Re: [PATCH v5 05/10] dt-bindings: irqchip: Introduce TISCI Interrupt router bindings

From: Tony Lindgren
Date: Tue Feb 19 2019 - 10:35:45 EST

* Lokesh Vutla <lokeshvutla@xxxxxx> [190219 08:51]:
> Hi Tony,
> On 18/02/19 8:02 PM, Tony Lindgren wrote:
> > * Lokesh Vutla <lokeshvutla@xxxxxx> [190216 03:30]:
> >> On 2/15/2019 9:46 PM, Tony Lindgren wrote:
> >>> The dts node for the interrupt controller should describe a
> >>> proper Linux device, that is with reg entries and so on.
> >>
> >> You are asking to just keep the compatible property :)
> >
> > Right, and then I realized this node is missing the standard
> > reg entry too. And you're saying the registers are not even
> > accissible from Linux.
> >
> > So based on that IMO you should not even have a device tree
> > node for it at all. You should just have the interrupt
> Practically lets look at what all I am adding in the DT node. Below is one such
> example:
> main_intr: interrupt-controller0 {
> compatible = "ti,sci-intr";
> interrupt-controller;
> interrupt-parent = <&gic500>;
> #interrupt-cells = <4>;
> ti,sci = <&dmsc>;
> ti,sci-dst-id = <56>;
> ti,sci-rm-range-girq = <0x1>;
> };
> The following 4 properties are required at least for probing, to represent the
> hierarchy and for interrupt definition:
> compatible = "ti,sci-intr";
> interrupt-controller;
> interrupt-parent = <&gic500>;
> #interrupt-cells = <4>;
> The remaining 3 properties represents the TISCI interface. Let's go step by step:
> * ti,sci = <&dmsc> :This is the phandle to the firmware protocol driver using
> which the messages are sent
> * ti,sci-dst-id = <56> : This is the TISCI device ID for the parent controller
> for which your irqs needs to be connected. As I said this cannot be queried from
> sysfw and this is the input to the messages that are send to sysfw.

Let's not add anything that does not describe hardware to the device
tree. This is ID is an invented number used by the firmware.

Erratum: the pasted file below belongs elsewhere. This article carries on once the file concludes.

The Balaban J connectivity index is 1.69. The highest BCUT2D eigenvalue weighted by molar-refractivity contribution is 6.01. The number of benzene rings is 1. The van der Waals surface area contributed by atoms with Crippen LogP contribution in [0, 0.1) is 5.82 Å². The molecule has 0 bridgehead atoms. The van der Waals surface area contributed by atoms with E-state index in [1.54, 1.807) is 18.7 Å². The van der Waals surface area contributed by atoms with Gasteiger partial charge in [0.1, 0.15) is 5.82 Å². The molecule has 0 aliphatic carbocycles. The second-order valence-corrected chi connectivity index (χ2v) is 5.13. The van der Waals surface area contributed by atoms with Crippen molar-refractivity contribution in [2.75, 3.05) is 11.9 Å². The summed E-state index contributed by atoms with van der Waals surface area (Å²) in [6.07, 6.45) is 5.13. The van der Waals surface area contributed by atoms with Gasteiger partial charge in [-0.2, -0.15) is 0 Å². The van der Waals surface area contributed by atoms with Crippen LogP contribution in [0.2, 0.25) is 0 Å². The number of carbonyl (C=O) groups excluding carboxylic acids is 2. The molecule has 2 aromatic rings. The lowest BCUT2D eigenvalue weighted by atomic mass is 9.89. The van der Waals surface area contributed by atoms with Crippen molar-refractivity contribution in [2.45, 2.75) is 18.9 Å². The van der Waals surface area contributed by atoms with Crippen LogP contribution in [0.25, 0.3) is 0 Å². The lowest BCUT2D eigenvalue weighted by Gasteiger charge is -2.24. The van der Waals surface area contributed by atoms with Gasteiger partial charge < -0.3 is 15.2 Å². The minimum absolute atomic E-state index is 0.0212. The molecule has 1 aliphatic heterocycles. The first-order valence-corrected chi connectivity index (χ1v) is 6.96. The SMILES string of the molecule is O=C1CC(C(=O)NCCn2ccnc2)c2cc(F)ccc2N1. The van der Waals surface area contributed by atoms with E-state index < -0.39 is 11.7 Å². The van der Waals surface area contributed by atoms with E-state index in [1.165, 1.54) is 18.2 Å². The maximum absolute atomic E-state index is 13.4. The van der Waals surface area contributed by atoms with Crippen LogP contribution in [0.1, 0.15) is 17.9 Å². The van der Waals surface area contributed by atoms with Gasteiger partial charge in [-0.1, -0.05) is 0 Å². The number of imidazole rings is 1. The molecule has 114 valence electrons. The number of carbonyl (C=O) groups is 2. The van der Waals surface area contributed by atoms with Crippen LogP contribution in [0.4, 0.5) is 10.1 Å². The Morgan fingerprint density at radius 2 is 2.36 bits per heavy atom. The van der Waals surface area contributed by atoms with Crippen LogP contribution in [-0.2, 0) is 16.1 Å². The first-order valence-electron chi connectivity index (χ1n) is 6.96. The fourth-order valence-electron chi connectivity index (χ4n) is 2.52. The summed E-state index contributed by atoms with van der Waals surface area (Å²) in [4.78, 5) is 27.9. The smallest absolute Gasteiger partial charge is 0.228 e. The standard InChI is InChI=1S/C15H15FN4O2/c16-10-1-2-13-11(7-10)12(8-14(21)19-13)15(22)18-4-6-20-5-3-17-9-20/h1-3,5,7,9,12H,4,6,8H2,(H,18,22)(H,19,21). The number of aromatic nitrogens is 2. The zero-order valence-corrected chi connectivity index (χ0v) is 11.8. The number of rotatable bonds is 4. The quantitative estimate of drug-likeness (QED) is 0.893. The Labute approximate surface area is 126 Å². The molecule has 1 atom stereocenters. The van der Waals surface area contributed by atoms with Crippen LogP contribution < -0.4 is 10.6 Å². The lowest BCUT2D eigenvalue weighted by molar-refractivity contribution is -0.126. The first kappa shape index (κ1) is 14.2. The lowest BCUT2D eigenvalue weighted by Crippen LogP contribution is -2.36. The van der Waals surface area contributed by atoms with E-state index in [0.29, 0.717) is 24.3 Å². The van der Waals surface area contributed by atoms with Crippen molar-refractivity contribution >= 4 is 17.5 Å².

> * ti,sci-rm-range-girq = <0x1>: This define the ids using which the parent-irq
> ranges that are allocated to this interrupt router instance can be queried from
> sysfw.
> If the above 2 properties are to be added as driver phandle then for every
> instance of interrupt router in the SoC, a new compatible needs to be created. I
> don't think this is a desirable solution.

To me it seems that the interrupt router _must_ have proper IO
configuration registers available to the Linux running SoC.

Are you sure the interrupt route does not have proper IO
configuration registers available for the Linux running SoC?

If the there are not, I'd be surprised how the SoC is designed :)

So assuming it does, you should just use the standard device tree
reg property to differentiate between the various interrupt router
instances. And then you can have the driver talk to the firmware
in a way where the driver instances are separate even if no IO
access to these shared registers is done by the Linux running SoC.

But see also the mux comment below.

> With this can you tell me how can we not have a device-tree and still support
> irq allocation?

Using standard dts reg property to differentiate the interrupt
router instances. And if the interrupt router is a mux, you should
treat it as a mux rather than a chained interrupt controller.

We do have drivers/mux nowadays, not sure if it helps in this case
as at least timer interrupts need to be configured very early.

> Also, this is not the first time a driver based on a firmware is being added.
> K2g clock, power and reset drivers are based on this where device ids are being
> passed from consumers. Similarly arm scpi based drivers are also available.

Having drivers communicate with firmware is quite standard.

However, stuffing firmware specific data to the device tree
does not describe the hardware and must not be done.